[Video+Review] Chinese Type 56 SKS from Palmetto State Armory

What is left to say that hasn’t already been said about perhaps one of the most common military surplus rifles in the world?

I mean, whatever, if they can keep making new Spider-Man movies every three months then I can review an SKS in 2020. ¯\_(ツ)_/¯ 

spider-mans through time
2002, 2004, 2007, 2012, 2014, 2016, 2017, 2018, 2019, and more to come in 2021 and 2022…

Check out our video review, or just keep reading–whatever floats your boat!

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Chinese Type 56

Some of you already probably know that I’m a bit of a nerd when it comes to milsurp stuff, and I’m always stoked anytime the chance to cover guns with a little bit of character and patina crops up.

So it worked out perfectly that Palmetto State Armory appears to have imported what I imagine is a shipping container full of Chinese Type 56 carbines–which are essentially a Chicom clone of Siemonov’s well-known SKS. 

The two main SKS styles in the United States are the Yugoslavian (top) and Chinese Norinco (bottom) SKS
The two main SKS styles in the United States are the Yugoslavian (top) and Chinese (bottom) SKS

Apparently directly traceable to China’s Jianshe 26 small arms factory and quote, “stored in a neutral country which allows them to be imported,” PSA themselves have stated that the guns run the gamut condition-wise.

With some featuring only minor signs of use, while others look like they’ve been used to bludgeon someone to death.

A few even feature personalized artwork carved into the wood by their previous owners–so each purchase is basically like gambling for Fortnite skins in real life or whatever. 

350
at Palmetto State Armory

Prices accurate at time of writing

Prices accurate at time of writing

Of course, considering the rifles have been in storage for a few decades, this means they’re going to be absolutely oozing with nasty ass cosmoline that you’ll need to remove before they’re safe to fire again, and you can check out our experience in doing just that here.

A Bit Of History

The original Russian SKS was developed by Sergei Simonov and was designed to take advantage of the Soviet’s adoption of the M43 7.62X39 intermediate cartridge.

Popular 7.62x39 Ammo
Popular 7.62×39 Ammo

Much less powerful than the 54R fielded by infantryman and machine gunners, but a significant step up from the pistol calibers found in Soviet submachine guns. 

Allegedly, the SKS saw some very limited or experimental use with Russian frontline units near the end of the war in 1945, but not in any kind of significant numbers.

Although it was ultimately replaced by Kalashnikov’s OG AK-47, the SKS became quite popular with a number of Soviet satellite states as the Soviet Union exported the technical know-how (and in some cases the parts themselves) to Communist militaries the world over. 

3 Upgraded AK-47s
3 Upgraded AK-47s

The Chinese themselves would go on to produce millions of Type 56 carbines, which is exactly where our 3 you see here come from. 

From front to back, you’ve got your hooded front sight and barrel with no muzzle device, an under-folding ‘spike’ type bayonet that’s essentially a long flathead screwdriver that will still absolutely murder your gooey bits, your gas tube, and handguard assembly, the rear sight block, your bolt assembly, trigger assembly, and the rifle stock itself. 

Type 56 SKS Hooded Front Sight
Type 56 SKS Hooded Front Sight

Two of the three Type 56s we got from PSA are on the “beat to shit” side of the spectrum–but that’s honestly rad as hell if you’re snagging one for the neat historical value rather than to brutalize it into some demented hunting carbine.

SKS meme

The third SKS we got is in really pretty impressive condition considering it came from the same source. So while PSA isn’t offering hand select, you still have the chance of getting a great wall hanger.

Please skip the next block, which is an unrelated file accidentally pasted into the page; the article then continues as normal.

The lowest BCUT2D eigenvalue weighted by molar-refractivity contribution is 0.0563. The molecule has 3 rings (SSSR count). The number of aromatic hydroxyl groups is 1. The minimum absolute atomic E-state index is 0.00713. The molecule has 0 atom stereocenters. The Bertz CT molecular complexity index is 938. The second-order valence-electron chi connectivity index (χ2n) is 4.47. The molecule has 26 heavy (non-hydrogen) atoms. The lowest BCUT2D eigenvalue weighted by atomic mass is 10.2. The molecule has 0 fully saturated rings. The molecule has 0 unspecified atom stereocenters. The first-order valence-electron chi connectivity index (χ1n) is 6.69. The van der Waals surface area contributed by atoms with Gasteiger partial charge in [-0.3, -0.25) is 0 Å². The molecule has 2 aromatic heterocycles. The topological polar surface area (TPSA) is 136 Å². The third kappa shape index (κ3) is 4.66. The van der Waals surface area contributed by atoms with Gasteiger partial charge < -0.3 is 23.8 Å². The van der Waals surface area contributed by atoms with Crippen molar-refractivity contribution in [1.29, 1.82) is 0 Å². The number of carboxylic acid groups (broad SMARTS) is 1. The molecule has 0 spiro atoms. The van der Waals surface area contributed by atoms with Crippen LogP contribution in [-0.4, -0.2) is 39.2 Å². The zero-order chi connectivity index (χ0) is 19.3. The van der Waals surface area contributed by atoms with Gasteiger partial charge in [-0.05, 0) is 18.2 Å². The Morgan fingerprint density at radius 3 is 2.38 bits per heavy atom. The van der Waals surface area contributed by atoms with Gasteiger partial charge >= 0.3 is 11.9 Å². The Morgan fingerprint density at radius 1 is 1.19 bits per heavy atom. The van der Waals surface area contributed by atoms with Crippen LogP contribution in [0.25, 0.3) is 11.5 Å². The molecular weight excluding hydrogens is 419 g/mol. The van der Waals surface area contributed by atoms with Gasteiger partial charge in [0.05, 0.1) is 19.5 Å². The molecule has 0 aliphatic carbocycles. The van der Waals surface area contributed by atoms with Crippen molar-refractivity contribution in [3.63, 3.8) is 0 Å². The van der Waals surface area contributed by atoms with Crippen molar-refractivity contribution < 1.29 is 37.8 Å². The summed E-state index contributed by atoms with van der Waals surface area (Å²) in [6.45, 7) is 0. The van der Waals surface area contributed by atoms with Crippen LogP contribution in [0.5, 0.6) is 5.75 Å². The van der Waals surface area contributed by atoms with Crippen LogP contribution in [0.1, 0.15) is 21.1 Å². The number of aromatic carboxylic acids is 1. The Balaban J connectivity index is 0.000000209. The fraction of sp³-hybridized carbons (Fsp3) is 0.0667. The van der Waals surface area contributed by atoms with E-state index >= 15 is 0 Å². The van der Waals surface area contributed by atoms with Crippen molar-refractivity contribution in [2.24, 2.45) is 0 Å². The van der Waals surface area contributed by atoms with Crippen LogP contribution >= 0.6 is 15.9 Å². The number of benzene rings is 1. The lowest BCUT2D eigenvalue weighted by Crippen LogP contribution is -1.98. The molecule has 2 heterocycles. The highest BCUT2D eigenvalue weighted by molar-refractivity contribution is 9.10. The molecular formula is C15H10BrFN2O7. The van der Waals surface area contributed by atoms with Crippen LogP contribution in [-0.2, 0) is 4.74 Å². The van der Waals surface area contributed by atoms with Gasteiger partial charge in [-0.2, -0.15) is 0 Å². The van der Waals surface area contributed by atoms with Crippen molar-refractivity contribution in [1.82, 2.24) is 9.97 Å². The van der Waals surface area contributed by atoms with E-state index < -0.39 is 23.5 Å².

Ergonomics wise, the first thing you’re going to likely notice when handling an SKS for the first time is just how… dated the design feels.

Type 56 SKS Rear Sight and Action

I mean yeah, no kidding right? It’s a 75-year-old design, but if you’re mostly used to firing guns produced within the latter half of the past century, you’ll know what I mean. 

For me, what stands out the most is the very… bizarre length of pull considering the rifle’s overall length. The buttstock itself feels significantly shorter than what you’d expect from a standard rifle.

Type 56 SKS Length of Pull
As you can see, the length of pull is a little… smol.

While the optimized length of pull is obviously supremely subjective and varies person to person, having a whole 3 feet of gun hanging off the front while you’ve got the stock crammed in real close like a weird rat person just feels funky as hell. 

Type 56 SKS Trigger Assembly
Type 56 SKS Trigger Assembly… Cosmoline included.

I have to imagine these wouldn’t have been fun to field if you happened to be a lankier soviet conscript, but so it goes. 

The 10-round internal magazine can be fed through stripper clips or individually

Type 56 SKS Stripper Clip Inserted
Taken a moment before it all fails.

But you’ll likely need to play around with whatever clips you’ve got to ensure they actually work with your rifle considering the huge amount of tiny variances that can occur considering all of the different countries producing SKS stuff. 

We snagged some new SKS stripper clips and encountered the usual issues that SKS owners have been maneuvering around for years.

Clips that don’t fit into the notch on the bolt, clips that were way to tight, some that wouldn’t hold rounds at all because of poor leaf spring tension, the list goes on. 

Type 56 SKS Using Bayonet
When stripper clips don’t work, it’s time to get stabby.

These are all reasonably easy fixes if you’re so inclined to go hunting for that information, but we, unfortunately, didn’t troubleshoot-flowchart ours beforehand. Yolo.

Shrugging_kaomoji

There’s definitely a bit of a learning curve to stripper clips, especially if you’re going to be drawing them out of a period SKS Chicom rig with the absolutely abysmal wooden toggle closure systems. 

But I also realize how dumb it sounds to be retroactively critiquing prole kit considering the immense amount of armed conflict both the SKS and likely the gear issued with it have seen worldwide.

Type 56 SKS Stripper Clips and Chest Rig
Stripper clips and our bitchin’ vintage chest rig

Just because its unfamiliar doesn’t mean its inherently bad. 

Range Report